The shop has already hosted a signing with Kelly Sue DeConnick, a concert, and has a regular comic creators meet up (shown above right). How important are events and community building to your plan?

KP: We have a weekly creator group, a bi-weekly book club, and a monthly knitting circle (third Sundays) and women's gaming night (first Mondays). In addition, we have a regular slate of signings, classes, readings, art shows, concerts, and other events. We're planning to start a Wednesday night lecture series in the fall. So far, our event planning has been about saying yes to organizers with ideas for events that they'd love to do if they had the right venue -- and bringing those groups together has been a critical part of building our community. Ultimately, I am much less interested in whether any single event brings in revenue, and much more excited about providing a space for people to make and enjoy art and fandom together. I'm confident that that is the support that is going to sustain us in the long term.

Running a comic shop by all accounts is a fun but tough job. What have been the biggest surprises about the experience so far, both from a positive and negative standpoint?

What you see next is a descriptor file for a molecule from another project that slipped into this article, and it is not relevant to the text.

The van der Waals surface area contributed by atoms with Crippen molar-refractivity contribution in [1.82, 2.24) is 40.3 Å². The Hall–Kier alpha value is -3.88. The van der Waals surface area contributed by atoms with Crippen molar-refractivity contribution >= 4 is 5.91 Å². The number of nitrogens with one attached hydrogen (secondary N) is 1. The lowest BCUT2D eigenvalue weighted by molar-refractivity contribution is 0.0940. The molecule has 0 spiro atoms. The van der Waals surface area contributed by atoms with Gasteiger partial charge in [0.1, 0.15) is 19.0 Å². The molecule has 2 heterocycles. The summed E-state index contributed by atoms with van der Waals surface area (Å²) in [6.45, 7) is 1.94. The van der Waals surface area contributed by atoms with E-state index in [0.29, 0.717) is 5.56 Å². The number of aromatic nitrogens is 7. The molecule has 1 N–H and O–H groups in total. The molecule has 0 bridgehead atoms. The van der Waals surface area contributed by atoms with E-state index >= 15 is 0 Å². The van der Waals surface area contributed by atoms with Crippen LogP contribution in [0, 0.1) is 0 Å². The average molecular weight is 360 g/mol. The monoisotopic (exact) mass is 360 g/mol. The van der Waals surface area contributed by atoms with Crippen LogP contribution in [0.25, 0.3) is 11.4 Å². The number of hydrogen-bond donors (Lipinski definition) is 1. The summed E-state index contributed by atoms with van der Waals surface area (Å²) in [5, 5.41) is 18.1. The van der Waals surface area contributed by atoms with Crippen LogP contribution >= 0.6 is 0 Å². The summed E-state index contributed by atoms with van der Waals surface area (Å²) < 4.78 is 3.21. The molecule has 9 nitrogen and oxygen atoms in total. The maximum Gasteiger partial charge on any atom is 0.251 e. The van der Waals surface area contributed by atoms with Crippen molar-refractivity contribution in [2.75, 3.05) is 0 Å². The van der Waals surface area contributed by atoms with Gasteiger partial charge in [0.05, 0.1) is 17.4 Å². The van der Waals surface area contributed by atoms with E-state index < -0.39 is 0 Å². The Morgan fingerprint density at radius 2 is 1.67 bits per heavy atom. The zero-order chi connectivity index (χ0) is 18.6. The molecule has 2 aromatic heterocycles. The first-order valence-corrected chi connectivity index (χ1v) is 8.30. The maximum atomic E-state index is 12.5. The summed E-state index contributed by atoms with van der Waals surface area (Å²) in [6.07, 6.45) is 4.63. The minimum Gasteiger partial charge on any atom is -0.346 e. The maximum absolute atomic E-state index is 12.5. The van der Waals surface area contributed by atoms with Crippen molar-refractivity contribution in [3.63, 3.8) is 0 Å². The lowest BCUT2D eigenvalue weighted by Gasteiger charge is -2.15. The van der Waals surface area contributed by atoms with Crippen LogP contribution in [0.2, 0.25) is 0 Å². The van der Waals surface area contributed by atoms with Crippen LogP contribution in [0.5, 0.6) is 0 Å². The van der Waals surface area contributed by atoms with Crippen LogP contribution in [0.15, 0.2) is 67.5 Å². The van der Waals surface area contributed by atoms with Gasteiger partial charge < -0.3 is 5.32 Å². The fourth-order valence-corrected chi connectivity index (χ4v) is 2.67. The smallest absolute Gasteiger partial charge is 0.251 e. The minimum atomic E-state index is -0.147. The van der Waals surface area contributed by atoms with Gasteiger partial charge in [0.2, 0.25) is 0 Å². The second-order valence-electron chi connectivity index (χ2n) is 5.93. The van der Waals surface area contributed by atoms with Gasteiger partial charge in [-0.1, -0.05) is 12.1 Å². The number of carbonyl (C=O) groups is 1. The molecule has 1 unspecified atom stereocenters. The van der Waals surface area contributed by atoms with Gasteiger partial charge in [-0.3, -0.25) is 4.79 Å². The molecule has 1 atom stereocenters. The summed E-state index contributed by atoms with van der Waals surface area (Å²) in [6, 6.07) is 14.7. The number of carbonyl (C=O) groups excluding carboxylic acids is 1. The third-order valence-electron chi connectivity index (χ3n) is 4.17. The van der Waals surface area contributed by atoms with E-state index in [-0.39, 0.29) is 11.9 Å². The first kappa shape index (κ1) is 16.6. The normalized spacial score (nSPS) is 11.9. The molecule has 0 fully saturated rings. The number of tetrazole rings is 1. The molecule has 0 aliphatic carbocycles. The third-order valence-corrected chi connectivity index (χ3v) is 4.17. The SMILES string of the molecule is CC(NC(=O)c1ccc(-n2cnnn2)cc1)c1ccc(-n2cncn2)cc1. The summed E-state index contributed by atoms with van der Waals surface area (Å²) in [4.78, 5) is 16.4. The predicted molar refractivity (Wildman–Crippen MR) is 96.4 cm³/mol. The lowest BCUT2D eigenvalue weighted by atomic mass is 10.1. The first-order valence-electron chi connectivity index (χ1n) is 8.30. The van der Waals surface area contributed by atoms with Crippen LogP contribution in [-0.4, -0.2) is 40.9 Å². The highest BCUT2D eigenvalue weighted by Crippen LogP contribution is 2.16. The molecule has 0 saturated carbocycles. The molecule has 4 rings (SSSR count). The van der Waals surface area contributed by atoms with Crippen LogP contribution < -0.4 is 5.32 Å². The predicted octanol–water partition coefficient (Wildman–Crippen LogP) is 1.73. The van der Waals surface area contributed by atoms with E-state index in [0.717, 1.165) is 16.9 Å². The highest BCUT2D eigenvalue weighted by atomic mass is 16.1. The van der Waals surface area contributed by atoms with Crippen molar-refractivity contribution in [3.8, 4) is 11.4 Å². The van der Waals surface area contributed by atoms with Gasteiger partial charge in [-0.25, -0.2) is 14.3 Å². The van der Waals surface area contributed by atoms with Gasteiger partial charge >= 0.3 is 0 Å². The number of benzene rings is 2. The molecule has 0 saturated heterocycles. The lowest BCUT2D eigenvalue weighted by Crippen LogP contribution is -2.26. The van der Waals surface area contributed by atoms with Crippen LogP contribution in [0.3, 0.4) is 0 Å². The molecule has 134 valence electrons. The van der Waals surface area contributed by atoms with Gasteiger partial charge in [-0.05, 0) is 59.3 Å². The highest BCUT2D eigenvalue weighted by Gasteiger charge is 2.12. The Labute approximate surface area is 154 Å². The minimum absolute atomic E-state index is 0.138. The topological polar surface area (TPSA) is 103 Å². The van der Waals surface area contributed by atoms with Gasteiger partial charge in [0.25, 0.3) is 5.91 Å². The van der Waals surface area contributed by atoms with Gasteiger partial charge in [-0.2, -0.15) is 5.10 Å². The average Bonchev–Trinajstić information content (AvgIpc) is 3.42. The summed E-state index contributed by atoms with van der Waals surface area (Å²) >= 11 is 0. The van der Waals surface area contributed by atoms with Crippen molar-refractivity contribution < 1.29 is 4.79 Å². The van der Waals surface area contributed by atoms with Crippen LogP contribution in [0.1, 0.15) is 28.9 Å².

KP: To say that I am surprised by the community support we've gotten wouldn't be quite accurate -- I was confident that there was a need for a store like this one when I started. But I am so gratified by the fact that, only three months in, people come to visit the shop from all over the city -- and make it a stop on their visits to Portland from all over the world. I know that comics retailers who I know through the women's comics retail group The Valkyries send their traveling customers in from Berkeley, Seattle, and beyond. Kelly Sue DeConnick also often includes us on her list of recommendations to visiting comics fans, and the Jay & Miles X-Plain the X-Men podcast, which records video reviews here on Wednesday nights, also sends their fans in to visit.

In terms of challenges, it has been a long time since I've worked a daily retail schedule, and I'm surprised by how completely I can get interpersonally exhausted while working the counter. My last job included a lot of solo time in front of a computer, and so I was craving social interaction when I started the shop. I didn't anticipate that after a few 11-hour shop shifts, I'd reach the end of the day wanting solitude, a whiskey, and a Netflix binge -- but that's definitely the case, some nights.